Raoul Concepcion, MD, the director of the Comprehensive Prostate Center in Nashville, TN, talks about how a lack of specialized interest in overactive bladder can leave OAB patients to fall through the cracks.
Raoul Concepcion, MD, the director of the Comprehensive Prostate Center: [When it comes to unmet needs in OAB management] I think the problem that we see, at least from the urology community, is that depending upon the sophistication of the urologist, and depending upon the way a urologist or a urology group wants to get into specialization of care, it really can be a problem where OAB - or the OAB patient - may actually fall through the cracks.
And what do I mean by that? In your typical community independent practice, especially in a bigger practice, you may not necessarily see a provider that has a special clinical interest in what the thing that you're being referred for. We know that patients, if they go to a larger community practice where there is no element of defined subspecialization, we seem to think that if an OAB patient goes into that practice as a first-time patient and does not see a provider that specializes in incontinence or OAB, there's about a 40% chance that that patient will not come back for a second visit.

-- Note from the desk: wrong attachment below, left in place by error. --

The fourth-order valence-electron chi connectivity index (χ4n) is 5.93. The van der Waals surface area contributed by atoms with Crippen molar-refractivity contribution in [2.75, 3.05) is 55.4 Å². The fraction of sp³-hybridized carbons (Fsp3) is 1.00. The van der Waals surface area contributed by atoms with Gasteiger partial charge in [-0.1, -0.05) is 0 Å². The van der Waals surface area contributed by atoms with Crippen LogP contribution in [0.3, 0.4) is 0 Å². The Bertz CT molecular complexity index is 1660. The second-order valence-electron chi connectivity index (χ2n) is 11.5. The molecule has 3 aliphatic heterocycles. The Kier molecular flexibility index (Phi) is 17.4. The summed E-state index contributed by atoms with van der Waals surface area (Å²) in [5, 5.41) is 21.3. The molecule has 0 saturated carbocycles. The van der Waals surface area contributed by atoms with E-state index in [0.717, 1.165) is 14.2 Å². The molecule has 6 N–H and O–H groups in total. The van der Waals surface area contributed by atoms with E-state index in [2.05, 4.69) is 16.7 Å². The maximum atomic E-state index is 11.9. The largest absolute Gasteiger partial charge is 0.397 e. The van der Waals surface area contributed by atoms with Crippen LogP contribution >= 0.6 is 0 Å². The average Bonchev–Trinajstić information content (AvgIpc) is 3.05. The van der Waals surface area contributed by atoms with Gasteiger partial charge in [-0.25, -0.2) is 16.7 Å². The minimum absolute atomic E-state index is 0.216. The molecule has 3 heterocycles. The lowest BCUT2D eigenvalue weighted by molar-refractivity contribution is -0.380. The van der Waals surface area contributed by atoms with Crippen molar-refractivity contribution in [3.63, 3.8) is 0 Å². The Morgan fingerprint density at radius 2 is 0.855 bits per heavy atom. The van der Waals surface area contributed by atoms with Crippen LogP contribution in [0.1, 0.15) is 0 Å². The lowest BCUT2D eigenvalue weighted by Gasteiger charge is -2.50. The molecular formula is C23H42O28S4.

I think people - especially because I do believe that especially women, do tend to present a little bit later - they think that [OAB] is manageable. If they don't get that feeling like this particular practitioner is interested more than [just giving them first-line therapy], they probably won't come back. However, we also know that if they do happen to see a provider that is routinely interested or wants to go beyond just, "Here, take a pill," and really does do a good job and follow up, the likelihood of getting follow-up therapies and follow-up appointments is much higher - north of 80%. So, unfortunately, some of it starts from your very first visit.